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Bleak Outlook for Fiscal Cliff Negotiations: 9 Expert Takes


As talks have all but broken down between President Obama and House Speaker Boehner, political analysts are less than optimistic about the days ahead.

Norman Ornstein -- The political expert at the conservative -leaning American Enterprise Institute thinks that Boehner's speakership will survive his latest humiliation at the hands of House conservatives.

"But Boehner has to be a little nervous now about a January 3 vote [on the speakership], and how it might be shaped by what happens between now and January 3. He may be inclined more now than before to wait until after January 1, take a hit [by allowing tax rates to rise on everyone], but then have the vote be on a tax cut, not a tax increase. At the same time, it is possible that Boehner and Obama come together in a week and bridge the $200 billion gap between them on spending. But the bottom line here is the same: whether we get a deal before January 1 or after, Boehner will have to bring up a bill that will require more Democrats than Republicans to pass it. Will he?"

Ethan Pollack -- The senior policy analyst at the liberal Economic Policy Institute says that the collapse of Plan B starkly illustrated that the House GOP is unwilling to vote for any measure that raises taxes on the wealthy, but there is more to the problem.

"A secondary lesson of last Thursday night is what Boehner didn't do; after all, he knew that his bill was in trouble and in response he loaded it up with conservative goodies, but did not include any cuts to Social Security or Medicare. What this suggests is that while there is a fondness for anti-entitlement rhetoric, Boehner seems to believe that there isn't actually any appetite for cutting these programs even among the most conservative members of his caucus.

"This is, I believe, is the most underrated obstacle to any deal: the GOP doesn't actually know what it wants to do on Social Security and Medicare. Sure, they talk a big game, but (1) most of [House Budget Committee Chairman Paul] Ryan's Medicare savings happen outside the 10-year window, and he doesn't touch Social Security, (2) when they have a chance to pass a bill that deals with the fiscal cliff, they just go after taxes and domestic spending, and (3) they just finished a campaign in which their standard-bearer campaigned against entitlement cuts."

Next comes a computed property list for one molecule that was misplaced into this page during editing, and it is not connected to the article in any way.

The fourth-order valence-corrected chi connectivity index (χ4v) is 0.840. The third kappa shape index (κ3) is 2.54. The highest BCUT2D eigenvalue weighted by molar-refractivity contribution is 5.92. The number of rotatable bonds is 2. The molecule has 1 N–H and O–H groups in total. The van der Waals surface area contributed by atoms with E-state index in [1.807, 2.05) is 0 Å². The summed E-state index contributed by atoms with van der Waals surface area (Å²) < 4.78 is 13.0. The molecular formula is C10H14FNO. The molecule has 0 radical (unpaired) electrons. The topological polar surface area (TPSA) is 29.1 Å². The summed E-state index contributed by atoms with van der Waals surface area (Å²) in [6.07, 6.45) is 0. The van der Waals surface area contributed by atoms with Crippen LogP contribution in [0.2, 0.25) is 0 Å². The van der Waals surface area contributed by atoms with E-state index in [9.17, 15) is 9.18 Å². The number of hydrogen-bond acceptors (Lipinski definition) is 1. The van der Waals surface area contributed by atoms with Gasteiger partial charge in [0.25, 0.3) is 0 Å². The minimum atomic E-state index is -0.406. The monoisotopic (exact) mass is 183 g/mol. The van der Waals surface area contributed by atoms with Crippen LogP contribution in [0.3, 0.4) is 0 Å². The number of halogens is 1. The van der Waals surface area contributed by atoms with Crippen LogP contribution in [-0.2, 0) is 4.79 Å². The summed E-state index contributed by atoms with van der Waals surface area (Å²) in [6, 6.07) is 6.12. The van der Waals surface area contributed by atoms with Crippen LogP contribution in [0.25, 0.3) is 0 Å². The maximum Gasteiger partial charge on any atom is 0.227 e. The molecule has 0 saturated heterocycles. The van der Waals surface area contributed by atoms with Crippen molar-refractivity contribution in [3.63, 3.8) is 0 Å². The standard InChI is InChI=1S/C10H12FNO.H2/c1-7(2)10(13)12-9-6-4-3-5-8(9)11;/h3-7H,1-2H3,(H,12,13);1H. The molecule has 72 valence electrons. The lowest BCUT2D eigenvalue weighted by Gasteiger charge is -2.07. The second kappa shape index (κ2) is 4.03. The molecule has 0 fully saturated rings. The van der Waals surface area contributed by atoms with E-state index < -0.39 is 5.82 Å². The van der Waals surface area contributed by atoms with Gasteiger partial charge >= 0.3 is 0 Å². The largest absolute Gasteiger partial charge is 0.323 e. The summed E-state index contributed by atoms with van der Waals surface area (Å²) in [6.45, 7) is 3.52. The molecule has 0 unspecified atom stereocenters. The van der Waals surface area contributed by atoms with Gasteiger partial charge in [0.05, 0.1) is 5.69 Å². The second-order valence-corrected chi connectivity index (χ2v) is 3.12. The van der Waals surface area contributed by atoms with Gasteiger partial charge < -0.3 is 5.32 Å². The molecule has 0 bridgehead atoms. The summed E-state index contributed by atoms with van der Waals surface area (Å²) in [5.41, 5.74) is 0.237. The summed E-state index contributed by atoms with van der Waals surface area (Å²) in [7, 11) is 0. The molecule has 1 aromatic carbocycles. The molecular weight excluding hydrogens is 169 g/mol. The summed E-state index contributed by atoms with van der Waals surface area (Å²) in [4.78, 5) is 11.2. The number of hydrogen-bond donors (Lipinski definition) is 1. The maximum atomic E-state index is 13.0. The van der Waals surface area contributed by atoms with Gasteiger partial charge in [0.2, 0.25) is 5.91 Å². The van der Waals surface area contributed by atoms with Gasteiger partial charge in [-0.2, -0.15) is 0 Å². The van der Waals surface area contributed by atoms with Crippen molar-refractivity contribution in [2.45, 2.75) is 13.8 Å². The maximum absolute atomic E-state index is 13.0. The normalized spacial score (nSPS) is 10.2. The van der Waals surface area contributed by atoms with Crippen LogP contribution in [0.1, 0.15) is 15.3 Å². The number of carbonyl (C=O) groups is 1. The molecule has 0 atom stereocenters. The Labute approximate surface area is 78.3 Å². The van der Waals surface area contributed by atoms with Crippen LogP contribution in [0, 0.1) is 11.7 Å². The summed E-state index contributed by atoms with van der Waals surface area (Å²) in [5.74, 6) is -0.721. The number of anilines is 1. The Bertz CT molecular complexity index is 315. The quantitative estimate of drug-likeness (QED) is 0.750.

Steve Bell -- The former Republican Senate Budget Committee adviser who is now with the Bipartisan Policy Center says he is convinced that the country is headed over the fiscal cliff and blames the Republicans in large part:

"I think this is really a tragedy for the Speaker, and he's been misused by his caucus...This is the third time in 24 months the speaker has had to pull a bill off the floor that he had been told by his whip team had the votes...Democrats no longer know if they make a deal with Boehner whether he can deliver on it...I think what you're going to see is a little hardening on the positions of the president. He's going to say, look, the deal is on the table with the CPI adjustment and this and that. That's going to expire on December 31 and we're serious about this. Which means the next deal will be even more unpleasant to your caucus perhaps."

Larry Sabato -- The University of Virginia political scientist isn't ready to give up on the talks.

"As long as Boehner and Obama keep open the communications lines, there's always a chance a deal can come together at the last minute. But can Boehner sell it to his troops? Is the Speaker willing to bring a deal to the floor that won't get a majority of Republicans to vote for it? That may be the only way anything gets done: A minority of Republicans and a majority of Democrats."

Editor's Note: This article by Eric Pianin originally appeared on The Fiscal Times.

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